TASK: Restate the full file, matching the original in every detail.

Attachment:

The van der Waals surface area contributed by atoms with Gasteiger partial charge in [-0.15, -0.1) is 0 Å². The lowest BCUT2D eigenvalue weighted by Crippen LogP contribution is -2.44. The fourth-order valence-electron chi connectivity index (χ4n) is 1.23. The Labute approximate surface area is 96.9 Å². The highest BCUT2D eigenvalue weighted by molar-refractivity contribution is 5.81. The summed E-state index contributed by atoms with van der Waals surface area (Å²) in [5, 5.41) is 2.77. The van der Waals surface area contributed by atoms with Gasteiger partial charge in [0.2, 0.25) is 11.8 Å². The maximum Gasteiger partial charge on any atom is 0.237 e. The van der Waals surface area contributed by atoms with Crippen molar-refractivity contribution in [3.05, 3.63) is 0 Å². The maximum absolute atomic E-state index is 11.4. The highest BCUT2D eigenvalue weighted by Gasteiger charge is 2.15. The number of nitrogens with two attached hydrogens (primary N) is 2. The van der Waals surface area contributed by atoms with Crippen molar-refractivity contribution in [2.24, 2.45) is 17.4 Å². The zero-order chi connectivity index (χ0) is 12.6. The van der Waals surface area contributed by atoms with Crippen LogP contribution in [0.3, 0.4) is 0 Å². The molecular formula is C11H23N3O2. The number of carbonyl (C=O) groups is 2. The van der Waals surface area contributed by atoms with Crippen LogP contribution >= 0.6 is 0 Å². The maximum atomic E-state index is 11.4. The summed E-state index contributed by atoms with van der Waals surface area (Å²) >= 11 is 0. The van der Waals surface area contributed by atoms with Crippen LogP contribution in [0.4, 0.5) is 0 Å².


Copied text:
The van der Waals surface area contributed by atoms with Gasteiger partial charge in [-0.15, -0.1) is 0 Å². The lowest BCUT2D eigenvalue weighted by Crippen LogP contribution is -2.44. The fourth-order valence-electron chi connectivity index (χ4n) is 1.23. The Labute approximate surface area is 96.9 Å². The highest BCUT2D eigenvalue weighted by molar-refractivity contribution is 5.81. The summed E-state index contributed by atoms with van der Waals surface area (Å²) in [5, 5.41) is 2.77. The van der Waals surface area contributed by atoms with Gasteiger partial charge in [0.2, 0.25) is 11.8 Å². The maximum Gasteiger partial charge on any atom is 0.237 e. The van der Waals surface area contributed by atoms with Crippen molar-refractivity contribution in [3.05, 3.63) is 0 Å². The maximum absolute atomic E-state index is 11.4. The highest BCUT2D eigenvalue weighted by Gasteiger charge is 2.15. The number of nitrogens with two attached hydrogens (primary N) is 2. The van der Waals surface area contributed by atoms with Crippen molar-refractivity contribution in [2.24, 2.45) is 17.4 Å². The zero-order chi connectivity index (χ0) is 12.6. The van der Waals surface area contributed by atoms with Crippen LogP contribution in [0.3, 0.4) is 0 Å². The molecular formula is C11H23N3O2. The number of carbonyl (C=O) groups is 2. The van der Waals surface area contributed by atoms with Crippen LogP contribution >= 0.6 is 0 Å². The maximum atomic E-state index is 11.4. The summed E-state index contributed by atoms with van der Waals surface area (Å²) >= 11 is 0. The van der Waals surface area contributed by atoms with Crippen LogP contribution in [0.4, 0.5) is 0 Å².